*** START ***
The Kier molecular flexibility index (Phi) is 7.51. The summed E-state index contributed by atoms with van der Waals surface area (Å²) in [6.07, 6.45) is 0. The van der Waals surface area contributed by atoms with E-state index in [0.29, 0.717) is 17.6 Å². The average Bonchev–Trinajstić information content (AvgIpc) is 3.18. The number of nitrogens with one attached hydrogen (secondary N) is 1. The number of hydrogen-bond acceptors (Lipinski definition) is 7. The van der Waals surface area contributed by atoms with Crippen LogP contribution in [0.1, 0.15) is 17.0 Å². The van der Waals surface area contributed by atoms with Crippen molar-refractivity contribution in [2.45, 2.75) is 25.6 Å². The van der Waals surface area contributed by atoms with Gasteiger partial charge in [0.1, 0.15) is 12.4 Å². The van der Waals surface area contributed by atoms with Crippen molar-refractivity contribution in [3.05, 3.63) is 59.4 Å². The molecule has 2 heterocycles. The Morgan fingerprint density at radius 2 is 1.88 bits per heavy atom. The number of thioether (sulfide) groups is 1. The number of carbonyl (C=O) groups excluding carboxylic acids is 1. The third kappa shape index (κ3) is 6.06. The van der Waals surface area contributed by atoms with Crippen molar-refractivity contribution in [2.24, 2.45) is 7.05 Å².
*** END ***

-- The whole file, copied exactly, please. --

The Kier molecular flexibility index (Phi) is 7.51. The summed E-state index contributed by atoms with van der Waals surface area (Å²) in [6.07, 6.45) is 0. The van der Waals surface area contributed by atoms with E-state index in [0.29, 0.717) is 17.6 Å². The average Bonchev–Trinajstić information content (AvgIpc) is 3.18. The number of nitrogens with one attached hydrogen (secondary N) is 1. The number of hydrogen-bond acceptors (Lipinski definition) is 7. The van der Waals surface area contributed by atoms with Crippen LogP contribution in [0.1, 0.15) is 17.0 Å². The van der Waals surface area contributed by atoms with Crippen molar-refractivity contribution in [2.45, 2.75) is 25.6 Å². The van der Waals surface area contributed by atoms with Gasteiger partial charge in [0.1, 0.15) is 12.4 Å². The van der Waals surface area contributed by atoms with Crippen molar-refractivity contribution in [3.05, 3.63) is 59.4 Å². The molecule has 2 heterocycles. The Morgan fingerprint density at radius 2 is 1.88 bits per heavy atom. The number of thioether (sulfide) groups is 1. The number of carbonyl (C=O) groups excluding carboxylic acids is 1. The third kappa shape index (κ3) is 6.06. The van der Waals surface area contributed by atoms with Crippen molar-refractivity contribution in [2.24, 2.45) is 7.05 Å².